When it comes to video game franchises, most don’t see a resurgence in popularity after it has begun to fade, especially when its already six games in. However, one such franchise that has been able to overcome this unfortunate trend is the Yakuza series, which has gained some appeal in recent years.
Released in 2016, Yakuza Kiwami is a remake of the original title released more than 10 years ago. Following the success of Kiwami, Sega announced that they would be remaking one of the most celebrated titles in the franchise; Yakuza 2. And so, Yakuza Kiwami 2 was released in 2017, with developers having promised that it was bigger, and better than the original game.
So, is Yakuza Kiwami 2 better than the original or does it fail to impress a new audience?
The game picks up with Yakuza Kazuma Kiryu story. A year has passed since the events of the last game, and he has left his former life behind to spend time with is surrogate daughter, Harkuka. Unfortunately, Kiryu is pulled back in to the Tojo Clan when the clan’s Fifth Chairman is murdered by a rival organisation, the Omi Alliance. Now, Kiryu must find a new chairman for the Tojo Clan and prevent an all-out war between the two clans.
Yakuza 2 is widely-regarded as one of the best written games in the franchise with a tale of all-out war between different clans appealing to most players. The remake not only sets out to make the original story more memorable but also fix any plot points that were left hanging. The entire game was re-translated in English with some of the original voice actors returning to record new lines.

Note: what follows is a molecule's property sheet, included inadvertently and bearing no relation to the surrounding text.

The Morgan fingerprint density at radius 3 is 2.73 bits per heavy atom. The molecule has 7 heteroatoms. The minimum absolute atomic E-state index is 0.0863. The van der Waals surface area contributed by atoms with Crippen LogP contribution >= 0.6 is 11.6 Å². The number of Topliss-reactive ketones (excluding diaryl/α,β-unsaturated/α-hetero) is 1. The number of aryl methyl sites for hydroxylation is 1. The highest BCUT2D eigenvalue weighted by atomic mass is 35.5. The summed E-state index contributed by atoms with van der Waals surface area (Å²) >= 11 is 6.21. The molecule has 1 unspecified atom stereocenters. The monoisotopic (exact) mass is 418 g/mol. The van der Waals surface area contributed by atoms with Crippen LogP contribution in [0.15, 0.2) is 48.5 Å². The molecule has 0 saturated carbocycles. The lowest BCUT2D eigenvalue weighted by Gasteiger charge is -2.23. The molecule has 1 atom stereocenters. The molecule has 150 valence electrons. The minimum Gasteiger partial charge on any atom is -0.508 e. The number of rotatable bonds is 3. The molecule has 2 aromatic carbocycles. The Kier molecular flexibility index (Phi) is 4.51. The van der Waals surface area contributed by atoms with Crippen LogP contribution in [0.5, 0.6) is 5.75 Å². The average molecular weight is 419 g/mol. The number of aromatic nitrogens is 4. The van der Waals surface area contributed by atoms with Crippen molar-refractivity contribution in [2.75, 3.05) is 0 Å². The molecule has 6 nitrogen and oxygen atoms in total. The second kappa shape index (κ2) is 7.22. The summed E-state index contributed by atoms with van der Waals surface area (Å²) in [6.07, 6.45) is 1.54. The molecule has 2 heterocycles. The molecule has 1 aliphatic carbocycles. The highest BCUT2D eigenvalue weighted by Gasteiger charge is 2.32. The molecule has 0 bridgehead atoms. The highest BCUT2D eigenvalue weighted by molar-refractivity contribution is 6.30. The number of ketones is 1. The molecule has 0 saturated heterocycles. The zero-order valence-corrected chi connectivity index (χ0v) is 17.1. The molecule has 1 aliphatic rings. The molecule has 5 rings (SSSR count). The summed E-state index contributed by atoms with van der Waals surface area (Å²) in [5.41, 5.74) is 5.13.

There are so many great moments littered throughout the game’s story with many being all-time favorites in the series.
One of the new additions to the game is the “Majima Saga” mode. This mode details what Majima was doing before the main story. In February 2006, the Tojo Clan’s fifth Chairman, Yukio Terada, announces a new reformation plan for the clan, which basically boils down to whoever brings in the most profits for the clan will get the position of clan captain.
Majima steps in to stop Terada’s new members from taking over the clan but he is framed for a murder he never committed. Now, Majima needs to clear his name but will need to face his past in order to do so.
This mode is exclusive to Kiwami 2 and follows Majima in a tale that can be completed in two hours. Although this story isn’t as intense as the main story, it does have its own twists and turns. Ultimately, it gives an ending to Majima’s story that began in Yakuza 0.
As may be expected, players take the role of Majima and are able to explore Kamurocho and Sotenbori with him. They are also able to play mini-games with him, and he even has his own set of moves but they are limited.
There’re no substories or level-up system; all you can do is move from one story to another. It’s a fun two-hour romp which helps give context to why he now runs a construction company.
If players are unsure about what a Yakuza game is about, it’s basically a third-person beat-em-up set in an open-world environment. The game is set in the ever-present Kamurocho, with Sotenbori making an appearance too. Players who are familiar with the last game will feel right home as the area has stayed exactly the same.
There were some big changes made to the combat system from the last game. The three fighting styles from Yakuza 0 and Kiwami have been removed with combat being more similar to that seen in Yakuza. Players have one fighting style but can add different moves to it.
It is also possible to equip three weapons that players will be able to use until they break. The system is directly lifted from Yakuza 6, which means it’s just as restrictive and doesn’t allow for some of the fun experienced in previous games.